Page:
Princess Academy:The Subversion of Princess Stereotypes

Shannon Hale’s Princesses are not just another derivative of “pretty, pretty” princesses

Note: This book is not just geared for girls, though some insipid stigmas might tell you otherwise…..

        Scoff if you want….the word “princess” has long been denigrated by others, and we cannot help but project this conventional image onto this book. Our preconceived notion of princess keeps us from daring to ever read a book with such a subversive title. The very nature of a princess book just brings us chills because we cannot help but expect inane conversation, discussion about frilly dresses, and thrills as epic as the suspense about whether or not the prince reciprocates the obsessive feelings that  the princess has for him (This is usually futilely achieved through coy glances in the targeted prince’s direction).

     Of course, this is all women are, right? Not at all. You have been reading the wrong books.

Thankfully, Shannon Hale’s Princess Academy subverts the following “empty” women archetypes.

Powered on making coffee/tea for weary cowboy hunks looking for shelter in the oppressive heat of the desert…Not crafty enough to operate like a James Bond girl….    

Exhibit A: Sally of the Desert: Her only ambition in life is to search  the horizon far beyond her homestead in the desert for a  cowboy hunk that will appease her deepest desires. She is hollow for now, a ghost wandering the desert of a dull existence, waiting impatiently for that “man,” the epitome of the classical model of heroic masculinity… 

Her favorite Quote: “Craft me an identity … I want to bear your children, Wandering Cowboy!”

Exhibit B: Porcelain Housewife-Operates on Feminine Submission to an order of superior males

Favorite Quote: “The world is so lovely, look at the animals prancing everywhere….Oh my… A Huntsman!” (chokes suddenly) Screams, Flails, Cries, Simpers… Waits to be reset by seven dwarves…


         These are women who  are so grossly objectified that they resemble pottery, rather than real women. Snow White  epitomizes this caste of fragile women, so breakable by sudden danger, that they normally face impossible odds by doing the “submissive  wife maneuver”- (A) Scream hysterically/Faint/ Sob monstrously till they are about to choke on their own phlegm (B) Rescued by a group of reclusive dwarves, each with their own unique foible-this kidnapped woman will obey them unquestionably-she’ll make them pies, tuck them to bed, do all the labor;so they can make merry and drink to their heart’s content C. Deceived by ugly,”kindly” old women- encased then within a glass casket- Of course, she’ll now be eternally useless and immobile, until the radiant/one dimensional prince kisses and “saves” her………….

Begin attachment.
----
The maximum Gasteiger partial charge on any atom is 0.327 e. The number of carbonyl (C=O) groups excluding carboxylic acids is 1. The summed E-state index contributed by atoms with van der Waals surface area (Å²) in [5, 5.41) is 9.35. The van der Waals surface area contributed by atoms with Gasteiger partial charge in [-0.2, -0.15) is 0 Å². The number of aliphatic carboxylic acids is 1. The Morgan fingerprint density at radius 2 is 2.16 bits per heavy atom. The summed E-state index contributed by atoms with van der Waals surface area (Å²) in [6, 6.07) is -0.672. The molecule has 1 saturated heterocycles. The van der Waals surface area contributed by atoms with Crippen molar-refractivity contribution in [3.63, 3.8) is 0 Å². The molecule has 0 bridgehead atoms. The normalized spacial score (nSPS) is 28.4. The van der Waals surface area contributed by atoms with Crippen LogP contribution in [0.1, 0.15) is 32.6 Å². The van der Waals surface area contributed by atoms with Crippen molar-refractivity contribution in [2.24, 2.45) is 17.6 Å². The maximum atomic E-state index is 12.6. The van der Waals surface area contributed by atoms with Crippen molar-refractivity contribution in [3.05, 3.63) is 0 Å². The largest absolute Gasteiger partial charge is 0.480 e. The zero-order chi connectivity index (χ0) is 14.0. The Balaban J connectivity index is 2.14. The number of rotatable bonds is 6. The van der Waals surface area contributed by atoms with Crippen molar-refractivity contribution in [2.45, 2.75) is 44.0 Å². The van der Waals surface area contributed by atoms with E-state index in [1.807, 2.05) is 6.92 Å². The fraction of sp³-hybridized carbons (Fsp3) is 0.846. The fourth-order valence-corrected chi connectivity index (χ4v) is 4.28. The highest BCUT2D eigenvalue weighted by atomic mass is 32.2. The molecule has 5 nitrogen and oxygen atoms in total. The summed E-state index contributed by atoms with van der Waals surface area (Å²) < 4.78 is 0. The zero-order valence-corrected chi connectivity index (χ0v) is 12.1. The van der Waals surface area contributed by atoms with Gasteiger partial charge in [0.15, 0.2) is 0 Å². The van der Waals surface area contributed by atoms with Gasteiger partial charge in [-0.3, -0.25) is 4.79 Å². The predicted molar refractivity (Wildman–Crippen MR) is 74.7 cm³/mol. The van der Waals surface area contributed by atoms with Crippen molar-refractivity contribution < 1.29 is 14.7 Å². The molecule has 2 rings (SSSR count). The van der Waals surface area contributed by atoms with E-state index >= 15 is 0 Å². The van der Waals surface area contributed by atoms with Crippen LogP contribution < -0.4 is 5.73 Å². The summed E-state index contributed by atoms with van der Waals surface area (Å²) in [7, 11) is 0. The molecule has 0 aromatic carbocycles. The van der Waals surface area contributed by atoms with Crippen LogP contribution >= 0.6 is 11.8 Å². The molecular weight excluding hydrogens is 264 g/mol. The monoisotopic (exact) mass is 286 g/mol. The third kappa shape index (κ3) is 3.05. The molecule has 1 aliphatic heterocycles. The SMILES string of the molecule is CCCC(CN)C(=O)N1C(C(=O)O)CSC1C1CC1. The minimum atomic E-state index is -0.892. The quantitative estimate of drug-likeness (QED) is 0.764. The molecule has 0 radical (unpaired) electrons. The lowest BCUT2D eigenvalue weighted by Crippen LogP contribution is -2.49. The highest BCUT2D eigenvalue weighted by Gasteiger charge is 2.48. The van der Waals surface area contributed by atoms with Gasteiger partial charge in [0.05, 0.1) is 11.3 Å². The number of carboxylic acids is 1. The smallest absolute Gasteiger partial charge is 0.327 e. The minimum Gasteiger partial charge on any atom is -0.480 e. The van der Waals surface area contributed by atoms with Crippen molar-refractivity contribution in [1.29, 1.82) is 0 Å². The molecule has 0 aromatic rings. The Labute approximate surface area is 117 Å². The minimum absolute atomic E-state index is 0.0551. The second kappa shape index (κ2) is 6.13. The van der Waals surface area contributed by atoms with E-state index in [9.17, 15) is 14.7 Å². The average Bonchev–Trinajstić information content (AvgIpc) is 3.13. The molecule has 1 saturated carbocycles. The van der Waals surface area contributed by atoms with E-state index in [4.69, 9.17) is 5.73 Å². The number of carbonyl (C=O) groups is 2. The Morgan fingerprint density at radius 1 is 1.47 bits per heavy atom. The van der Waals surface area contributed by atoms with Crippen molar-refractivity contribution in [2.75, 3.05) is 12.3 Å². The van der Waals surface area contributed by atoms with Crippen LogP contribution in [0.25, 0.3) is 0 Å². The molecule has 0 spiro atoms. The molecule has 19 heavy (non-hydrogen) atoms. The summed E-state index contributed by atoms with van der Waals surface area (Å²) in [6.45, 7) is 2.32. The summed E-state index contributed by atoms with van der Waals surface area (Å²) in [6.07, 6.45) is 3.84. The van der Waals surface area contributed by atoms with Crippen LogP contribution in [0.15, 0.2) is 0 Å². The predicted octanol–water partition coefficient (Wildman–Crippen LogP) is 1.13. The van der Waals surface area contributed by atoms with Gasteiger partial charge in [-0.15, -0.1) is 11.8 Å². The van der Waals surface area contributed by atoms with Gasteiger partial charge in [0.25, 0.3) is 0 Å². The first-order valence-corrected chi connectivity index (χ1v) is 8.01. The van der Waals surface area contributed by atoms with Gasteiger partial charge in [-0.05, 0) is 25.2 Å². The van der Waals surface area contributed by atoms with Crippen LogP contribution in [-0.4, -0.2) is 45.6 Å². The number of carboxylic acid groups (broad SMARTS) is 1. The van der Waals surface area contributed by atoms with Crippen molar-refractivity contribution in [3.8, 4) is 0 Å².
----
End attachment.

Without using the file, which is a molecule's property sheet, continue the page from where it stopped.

Purpose of Life-Similar to Exhibit A-

Amazon (Kindle)/ Barnes&Nobles (Nook)

Exhibit C- Princess Academy Princesses

Powered by True Ambition and Respect for their Sense of Individuality

     Unlike the latter two examples of powerless women, Shannon Hale writes a story about courageous princesses, who have princess training that makes them  both literate and worldly  Essentially, they are equipped with diplomatic skills because being a princess requires intellectual skills that go beyond selecting the “right dress”  to gain the interest of men. It is their intellectual skills and their personality that will ultimately help them to earn the right to possibly marry the prince (this becomes a secondary goal/distraction later on.. there’s a larger, less insubstantial plot at hand).
     Of course, Shannon Hale deftly takes the book beyond another feminine quest that is solely focused on women vying to earn the favor of a dull,male love interest, this is one of the other ways that she effectively subverts the largest barrier for female characters. She does also without weakening the male characters as well; this is not “women power” to the extent of mocking/demeaning the male characters. Instead, the book has a much more egalitarian vibe, as it concentrates on the aspirations and gifts that individuals have that transcend gender.
      This book rightfully earned its Newberry Honor by going beyond the stereotypes,yet not becoming a feminist polemic at the same time. Rather, it is a story that like any effective story makes us become emotionally invested in the conflict that these young girls and their whole village becomes involved in after their village is chosen by a richer kingdom to become eligible for a “princess contest.” Moving beyond the “quest for the male love interest,” the conflict moves into socioeconomic problems that the village faces. Meaning, if one of the princesses is selected, will their candidacy help the sagging economy of their village improve?

          If you are looking for a female empowerment story in the vein of Pixar’s Brave,this is the book to read. Without becoming a one-dimensional “shero,” a doting princess, or a subservient housewife, the female characters within Princess Academy find power through their intellectual skills and their ethical determination. This is the model for other books, trumpeting themselves as female empowerment novels, to follow!

(Also, if you think sexism is extinct, just try observing how people will react if male readers admit to liking this book.(Little do they know.. these princesses are not just pretty, but are smart, resourceful, diplomatic, and resilient)
If you’re interested in Shannon Hale’s other books, Check out her Website and Blog for more information!

If you have unabashed appreciation for female characters, check out this message from none other than Joss Whedon (one of my favorite writers!)

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